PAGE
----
* Oil prices fall after Goldman Sachs cuts forecast
* S&P poised for biggest weekly gain since July
* Zumiez falls after cutting third-qtr forecast
* Dow up 0.08 pct, S&P down 0.13 pct, Nasdaq down 0.08 pct (Updates to early afternoon)
By Tanya Agrawal
Sept 11 (Reuters) - Wall Street was little changed in choppy trading on Friday as economic data further clouded the outlook for interest rates ahead of the Federal Reserve's policy meeting next week.
Still, the S&P 500 was poised for its biggest weekly gain since July.
Gains in health stocks helped offset declines in the energy sector. Gilead was the biggest boost to the S&P and the Nasdaq after the company's $10 billion debt offering this week fueled speculation that it was planning a big acquisition.
Stocks have been volatile since China devalued its currency in August amid concerns of sputtering growth in the world's second-largest economy. The S&P 500 has had moves of at least 1 percent in 11 sessions since Aug. 20.
Investors pulled another $15.9 billion from U.S. equities over the past week as they sought safety in government bond funds, Bank of America Merrill Lynch said.
The Fed has said it will raise rates for the first time since 2006 when it sees a sustained economic recovery with special emphasis on the job market and inflation.
Data on Friday showed that U.S. consumer sentiment dropped to its lowest level in a year in early September, while unchanged producer prices for August pointed to moderate economic growth and tame inflation.
The data stood in contrast to signs that the labor market is tightening.
"There is a lot of uncertainty going into the weekend before the Fed meeting," said Randy Frederick, managing director of trading and derivatives for Charles Schwab in Austin, Texas.
"The volatility will remain till the Fed meeting and if it decides not to raise interest rates next week, the volatility will continue and maybe get worse for a lot longer."
Considering volatile global equities, increasing uncertainty over China and emerging markets as well as an easing of policy by other major central banks, it could be a high bar for the Fed to raise rates next week.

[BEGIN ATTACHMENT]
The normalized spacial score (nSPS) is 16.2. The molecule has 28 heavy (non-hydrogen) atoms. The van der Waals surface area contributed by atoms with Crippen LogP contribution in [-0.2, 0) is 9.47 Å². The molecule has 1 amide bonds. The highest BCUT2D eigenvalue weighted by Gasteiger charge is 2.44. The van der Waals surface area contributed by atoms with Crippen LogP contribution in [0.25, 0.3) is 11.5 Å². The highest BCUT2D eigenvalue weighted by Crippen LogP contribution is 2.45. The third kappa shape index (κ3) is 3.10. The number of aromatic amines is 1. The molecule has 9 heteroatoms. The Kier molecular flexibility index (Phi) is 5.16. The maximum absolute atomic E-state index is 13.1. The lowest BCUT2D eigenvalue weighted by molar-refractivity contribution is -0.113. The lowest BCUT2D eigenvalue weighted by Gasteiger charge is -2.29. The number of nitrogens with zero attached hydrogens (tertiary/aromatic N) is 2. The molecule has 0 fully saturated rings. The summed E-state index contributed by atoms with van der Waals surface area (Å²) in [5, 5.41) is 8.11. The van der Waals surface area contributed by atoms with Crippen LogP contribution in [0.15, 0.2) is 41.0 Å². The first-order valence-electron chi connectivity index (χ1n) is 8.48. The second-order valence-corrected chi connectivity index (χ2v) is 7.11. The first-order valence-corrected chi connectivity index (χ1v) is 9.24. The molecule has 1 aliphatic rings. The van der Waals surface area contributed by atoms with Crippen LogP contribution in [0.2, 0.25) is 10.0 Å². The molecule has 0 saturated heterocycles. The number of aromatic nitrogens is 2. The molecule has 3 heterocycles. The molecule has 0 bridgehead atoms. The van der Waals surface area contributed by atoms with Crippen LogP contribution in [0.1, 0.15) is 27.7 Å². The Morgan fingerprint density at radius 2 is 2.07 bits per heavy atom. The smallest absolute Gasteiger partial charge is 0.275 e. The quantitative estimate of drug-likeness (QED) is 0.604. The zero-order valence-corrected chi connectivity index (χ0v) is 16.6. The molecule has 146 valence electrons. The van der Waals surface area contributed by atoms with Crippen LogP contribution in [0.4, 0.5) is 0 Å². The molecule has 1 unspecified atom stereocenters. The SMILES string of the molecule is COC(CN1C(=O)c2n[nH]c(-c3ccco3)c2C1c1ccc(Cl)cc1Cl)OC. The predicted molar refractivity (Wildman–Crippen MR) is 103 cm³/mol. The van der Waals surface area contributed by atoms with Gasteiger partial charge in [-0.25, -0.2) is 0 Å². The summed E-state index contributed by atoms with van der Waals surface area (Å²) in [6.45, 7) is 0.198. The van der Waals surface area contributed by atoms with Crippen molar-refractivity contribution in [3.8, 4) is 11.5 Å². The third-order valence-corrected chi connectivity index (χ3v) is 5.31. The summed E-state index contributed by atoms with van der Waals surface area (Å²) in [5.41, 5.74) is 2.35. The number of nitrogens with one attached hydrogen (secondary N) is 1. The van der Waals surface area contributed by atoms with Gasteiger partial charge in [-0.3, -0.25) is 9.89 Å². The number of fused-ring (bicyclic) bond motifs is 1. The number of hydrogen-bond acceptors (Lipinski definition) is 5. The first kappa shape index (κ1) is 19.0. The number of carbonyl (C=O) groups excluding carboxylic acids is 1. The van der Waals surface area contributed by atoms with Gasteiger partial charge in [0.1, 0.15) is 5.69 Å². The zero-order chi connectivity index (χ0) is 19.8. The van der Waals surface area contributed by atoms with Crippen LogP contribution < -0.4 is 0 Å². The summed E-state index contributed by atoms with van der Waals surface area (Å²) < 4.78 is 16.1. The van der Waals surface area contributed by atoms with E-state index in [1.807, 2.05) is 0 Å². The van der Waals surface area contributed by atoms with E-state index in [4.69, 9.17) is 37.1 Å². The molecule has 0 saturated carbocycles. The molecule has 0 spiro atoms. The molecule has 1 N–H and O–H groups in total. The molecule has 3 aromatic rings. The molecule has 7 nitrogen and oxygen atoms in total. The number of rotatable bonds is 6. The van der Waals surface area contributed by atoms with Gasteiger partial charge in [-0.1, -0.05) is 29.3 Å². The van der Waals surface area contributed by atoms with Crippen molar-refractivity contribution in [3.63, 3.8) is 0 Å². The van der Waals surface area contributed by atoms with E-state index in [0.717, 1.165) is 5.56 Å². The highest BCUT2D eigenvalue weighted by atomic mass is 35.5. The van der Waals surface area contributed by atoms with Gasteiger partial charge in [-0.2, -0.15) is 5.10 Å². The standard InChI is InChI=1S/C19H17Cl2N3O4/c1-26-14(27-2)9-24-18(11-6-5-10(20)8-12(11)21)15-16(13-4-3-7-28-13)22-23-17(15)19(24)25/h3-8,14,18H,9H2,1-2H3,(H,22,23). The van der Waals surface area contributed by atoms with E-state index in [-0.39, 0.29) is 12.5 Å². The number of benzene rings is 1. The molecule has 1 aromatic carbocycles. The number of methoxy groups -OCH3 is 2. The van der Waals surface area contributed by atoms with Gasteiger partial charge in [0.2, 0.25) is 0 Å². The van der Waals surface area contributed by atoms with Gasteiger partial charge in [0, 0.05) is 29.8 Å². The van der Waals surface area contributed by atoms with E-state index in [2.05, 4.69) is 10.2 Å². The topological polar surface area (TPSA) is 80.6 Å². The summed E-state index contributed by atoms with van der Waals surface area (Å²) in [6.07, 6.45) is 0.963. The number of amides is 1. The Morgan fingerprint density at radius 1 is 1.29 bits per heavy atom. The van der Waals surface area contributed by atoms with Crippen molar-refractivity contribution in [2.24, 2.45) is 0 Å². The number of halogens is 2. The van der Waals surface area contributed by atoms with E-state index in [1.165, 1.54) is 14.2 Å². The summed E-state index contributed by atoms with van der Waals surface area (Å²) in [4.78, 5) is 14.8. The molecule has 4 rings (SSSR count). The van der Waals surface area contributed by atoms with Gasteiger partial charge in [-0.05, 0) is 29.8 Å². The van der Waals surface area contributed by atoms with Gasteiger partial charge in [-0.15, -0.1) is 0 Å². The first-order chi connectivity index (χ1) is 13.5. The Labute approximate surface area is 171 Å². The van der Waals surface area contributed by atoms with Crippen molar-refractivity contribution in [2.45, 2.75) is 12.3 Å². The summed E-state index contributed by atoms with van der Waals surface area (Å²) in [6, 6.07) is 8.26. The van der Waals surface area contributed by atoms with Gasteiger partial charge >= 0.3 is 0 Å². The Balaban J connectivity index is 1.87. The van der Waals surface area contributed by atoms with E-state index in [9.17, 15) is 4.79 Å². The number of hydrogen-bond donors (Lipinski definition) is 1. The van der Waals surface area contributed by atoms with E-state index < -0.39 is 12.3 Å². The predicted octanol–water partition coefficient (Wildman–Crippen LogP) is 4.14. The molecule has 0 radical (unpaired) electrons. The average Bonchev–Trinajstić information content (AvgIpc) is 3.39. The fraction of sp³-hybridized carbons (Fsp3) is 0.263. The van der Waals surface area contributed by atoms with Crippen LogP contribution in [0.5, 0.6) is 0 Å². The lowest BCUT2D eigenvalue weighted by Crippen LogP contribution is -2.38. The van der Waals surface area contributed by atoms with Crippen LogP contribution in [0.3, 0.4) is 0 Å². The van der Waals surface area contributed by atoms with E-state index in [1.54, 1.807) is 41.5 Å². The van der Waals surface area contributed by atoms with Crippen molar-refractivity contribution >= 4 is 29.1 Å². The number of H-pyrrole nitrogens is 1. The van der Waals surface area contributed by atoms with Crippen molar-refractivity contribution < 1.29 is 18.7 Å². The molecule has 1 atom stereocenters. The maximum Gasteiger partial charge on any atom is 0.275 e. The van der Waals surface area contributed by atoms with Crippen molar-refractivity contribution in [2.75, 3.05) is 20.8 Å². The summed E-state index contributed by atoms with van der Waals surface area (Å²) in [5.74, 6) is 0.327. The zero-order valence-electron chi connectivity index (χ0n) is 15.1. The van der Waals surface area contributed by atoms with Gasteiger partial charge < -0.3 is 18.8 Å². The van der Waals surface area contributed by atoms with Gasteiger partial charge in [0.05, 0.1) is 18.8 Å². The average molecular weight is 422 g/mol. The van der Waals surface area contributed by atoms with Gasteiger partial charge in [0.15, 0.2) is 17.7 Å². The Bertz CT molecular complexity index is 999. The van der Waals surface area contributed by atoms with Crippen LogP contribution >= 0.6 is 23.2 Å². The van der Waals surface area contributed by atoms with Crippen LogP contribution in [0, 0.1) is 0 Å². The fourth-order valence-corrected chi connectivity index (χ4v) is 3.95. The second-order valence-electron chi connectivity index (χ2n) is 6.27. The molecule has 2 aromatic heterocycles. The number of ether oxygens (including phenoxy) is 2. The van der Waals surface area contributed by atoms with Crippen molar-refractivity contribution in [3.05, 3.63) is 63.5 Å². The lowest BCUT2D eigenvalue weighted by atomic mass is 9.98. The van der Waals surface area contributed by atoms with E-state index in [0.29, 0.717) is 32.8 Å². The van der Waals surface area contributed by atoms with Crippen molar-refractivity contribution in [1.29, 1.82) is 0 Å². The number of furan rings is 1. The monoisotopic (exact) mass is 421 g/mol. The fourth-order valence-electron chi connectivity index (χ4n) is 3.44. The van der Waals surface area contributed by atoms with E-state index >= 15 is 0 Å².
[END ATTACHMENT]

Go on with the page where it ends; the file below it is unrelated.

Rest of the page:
"Given that markets have done much of the Fed's 'dirty work', we expect Fed officials to be on hold at least until December," Goldman Sachs U.S. economists wrote in a note to clients.
At 13:26 ET (1726 GMT) the Dow Jones industrial average was up 13.4 points, or 0.08 percent, at 16,343.8, the S&P 500 was down 2.45 points, or 0.13 percent, at 1,949.84 and the Nasdaq Composite was down 3.98 points, or 0.08 percent, at 4,792.27.
Seven of the 10 major S&P sectors were higher with the health index's 0.46 percent rise leading the advancers. The energy index fell 1.46 percent.
Oil prices were down more than 1 percent after Goldman Sachs slashed its crude oil forecasts, citing oversupply and concerns over China's economy. Goldman said crude oil could fall as low as $20 a barrel. Schlumberger and ConocoPhillips were down more than 1.5 percent.
Zumiez fell 27.9 percent to $15.62 after the sports apparel and accessories maker forecast third-quarter sales and profit below analysts' estimates.
Marvell Technology fell 16.3 percent to $8.83 and was set for its sharpest one-day drop in more than 14 years after the company said it is investigating its accounting related to the recognition of certain revenues in the second quarter.
Kroger was up 5 percent at $37.17 after the biggest U.S. supermarket operator's quarterly profit beat expectations.
Declining issues outnumbered advancing ones on the NYSE by 1,679 to 1,282. On the Nasdaq, 1,480 issues fell and 1,222.
The S&P 500 index showed no new 52-week highs and 10 new lows, while the Nasdaq recorded 23 new highs and 70 new lows. (Reporting by Tanya Agrawal; Editing by Don Sebastian)